Joseph Kony — Leader of the Lord’s Resistance Army (LRA) in Northern Uganda. Image Courtesy of http://in2eastafrica.net
KONY! Some of you might know who this man is, or perhaps even seen images or videos of him on the news a few times. His name is Joseph Kony and he is the world’s most wanted Ugandan warlord. He is the leader of the Lord’s Resistance Army (LRA) in Northern Uganda. However, you probably have not heard of Kony’s name before the KONY 2012 Movement. Kony’s crimes against humanity gain international attention on March 5th, 2012 after Jason Russell, a filmmaker and founder of the KONY 2012 Movement, posted a video (below) about him and his organization on YouTube. Now for those of you who are unfamiliar with what I’m talking about, please watch the video below to get a better understanding before you read the rest of this blog.
Kony is responsible for the kidnappings and enslavement of nearly 30,000 children in Northern Uganda since 1986. After the abductions, Kony and his followers brainwash the kidnapped children by indoctrinating them to the “culture of being rebel fighters.” If abductees were caught trying to escape, the punishments is very severe. They would suffer physical beatings and forced to endure starvation — sometimes even worse! Consequently, these cynical punishments often deter abductees from escaping. Furthermore, it is extremely difficult for these kids to escape (to go home to their villages) due to them being stationed deep within the jungle of Northern Uganda. Usually, these “child soldiers” are forced to commit atrocities throughout the region. This involves abducting more young children from their families, destroying the homes of civilians and carrying out assassinations. An estimated 2 million people have been displaced from their homes due to Kony’s terror in Uganda. According to the International Criminal Court (ICC), the motives behind Kony’s actions is to simply maintain his “power” as a warlord — he have no other objectives other than that. However, he still insists that the reasons why young kids are recruited into his army is so he can fight and overthrow the Ugandan government, though he rarely conduct combat operations against government forces. In October of 2011, President Obama authorized the deployment of 100 U.S. Army Special Forces soldiers to Uganda to “capture or kill” Joseph Kony. However, to this day, Kony is still at large and has not been captured. Due to the vast jungle of Uganda, he is able to successfully evade U.S. Forces and Congolese government forces. Having said all of this, how is Joseph Kony related to my issue of the ongoing ‘conflict minerals’ war in the Congo?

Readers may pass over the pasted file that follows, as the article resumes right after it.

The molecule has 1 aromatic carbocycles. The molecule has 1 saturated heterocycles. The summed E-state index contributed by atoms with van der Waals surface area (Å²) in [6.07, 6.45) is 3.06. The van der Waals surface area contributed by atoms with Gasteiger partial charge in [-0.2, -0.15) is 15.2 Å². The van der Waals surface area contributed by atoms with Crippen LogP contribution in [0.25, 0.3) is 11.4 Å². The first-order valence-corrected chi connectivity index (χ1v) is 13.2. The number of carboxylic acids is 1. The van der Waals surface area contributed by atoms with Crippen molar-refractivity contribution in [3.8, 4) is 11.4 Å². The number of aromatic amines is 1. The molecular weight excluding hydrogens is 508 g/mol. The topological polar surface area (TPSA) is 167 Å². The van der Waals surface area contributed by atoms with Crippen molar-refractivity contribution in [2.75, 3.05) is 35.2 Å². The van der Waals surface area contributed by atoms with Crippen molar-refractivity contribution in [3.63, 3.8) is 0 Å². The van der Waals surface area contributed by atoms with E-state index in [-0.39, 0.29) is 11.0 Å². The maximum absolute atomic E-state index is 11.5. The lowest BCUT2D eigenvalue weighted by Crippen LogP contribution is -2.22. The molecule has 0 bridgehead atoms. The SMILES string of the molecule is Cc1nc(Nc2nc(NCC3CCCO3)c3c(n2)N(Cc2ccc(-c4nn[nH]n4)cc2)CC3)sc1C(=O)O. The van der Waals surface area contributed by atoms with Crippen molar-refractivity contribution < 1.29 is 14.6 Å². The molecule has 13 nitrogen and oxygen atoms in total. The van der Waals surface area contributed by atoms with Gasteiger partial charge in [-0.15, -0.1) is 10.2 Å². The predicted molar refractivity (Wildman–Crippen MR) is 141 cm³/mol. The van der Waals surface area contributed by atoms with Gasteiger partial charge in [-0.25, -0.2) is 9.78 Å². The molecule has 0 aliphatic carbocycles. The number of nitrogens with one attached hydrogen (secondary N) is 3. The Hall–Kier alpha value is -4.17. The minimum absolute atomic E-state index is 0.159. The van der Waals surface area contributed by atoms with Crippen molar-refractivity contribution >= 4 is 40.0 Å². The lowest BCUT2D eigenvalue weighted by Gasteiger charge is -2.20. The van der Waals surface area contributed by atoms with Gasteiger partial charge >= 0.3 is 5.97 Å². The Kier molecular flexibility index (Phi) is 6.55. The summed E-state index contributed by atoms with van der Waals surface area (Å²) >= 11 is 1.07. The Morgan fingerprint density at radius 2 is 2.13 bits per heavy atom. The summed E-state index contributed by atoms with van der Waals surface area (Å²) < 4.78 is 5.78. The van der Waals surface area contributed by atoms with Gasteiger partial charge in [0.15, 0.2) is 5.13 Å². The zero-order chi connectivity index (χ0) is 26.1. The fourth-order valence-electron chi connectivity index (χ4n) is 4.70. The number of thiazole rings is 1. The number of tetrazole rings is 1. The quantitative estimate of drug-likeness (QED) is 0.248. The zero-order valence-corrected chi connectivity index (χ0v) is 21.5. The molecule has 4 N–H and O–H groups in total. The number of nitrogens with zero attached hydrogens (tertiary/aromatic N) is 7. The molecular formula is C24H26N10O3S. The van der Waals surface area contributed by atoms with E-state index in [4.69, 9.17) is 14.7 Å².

American Special Forces (U.S. Army) conducting missions with Congolese government forces to find Kony and the LRA. Image Courtesy of http://www.anngarrison.com/
DR Congo’s African Forest Elephants. Image Courtesy of http://www.timeslive.co.za
Surprisingly, he has a lot to do with my issue. Although Kony is not invested in the conflict minerals trade, he still indirectly funds the conflict in the Congo. For example, according to VICE News, Kony is involved in the illegal wildlife and ivory trade. VICE reported that he ordered his soldiers to kill African Forest elephants in Eastern Congo for their “bushmeat,” as well as to obtain the elephants’ valuable ivories. Consequently, poaching have killed off roughly 5,000 elephants so far. After Kony’s poachers obtain the elephants’ ivories, they sell these valuable items to other rebel groups, such as M23, in exchange for money. In other occasions, Kony’s armies trade the ivories for used rifles, munitions, and food to feed his army. After the exchanges, the rebel group M23 usually sell the ivories to the black markets. Often the values of the ivories ranges from $3,000 to $3,500 per kilogram; sometimes even more depending if the quality and size of the ivories is acceptable. Any profits that M23 makes is used to buy new weapons from the illegal arms trade in neighboring countries such as Rwanda, Burundi and, of course, Uganda. Afterwards, new rifles are distributed to members of M23 or other allied militias throughout DR Congo to defend coltan mining sites from government forces. These types of operations conducted by Kony, M23, and other rebel groups helps fund the ‘conflict minerals’ war, thus contributing to the ongoing violence in Eastern Congo.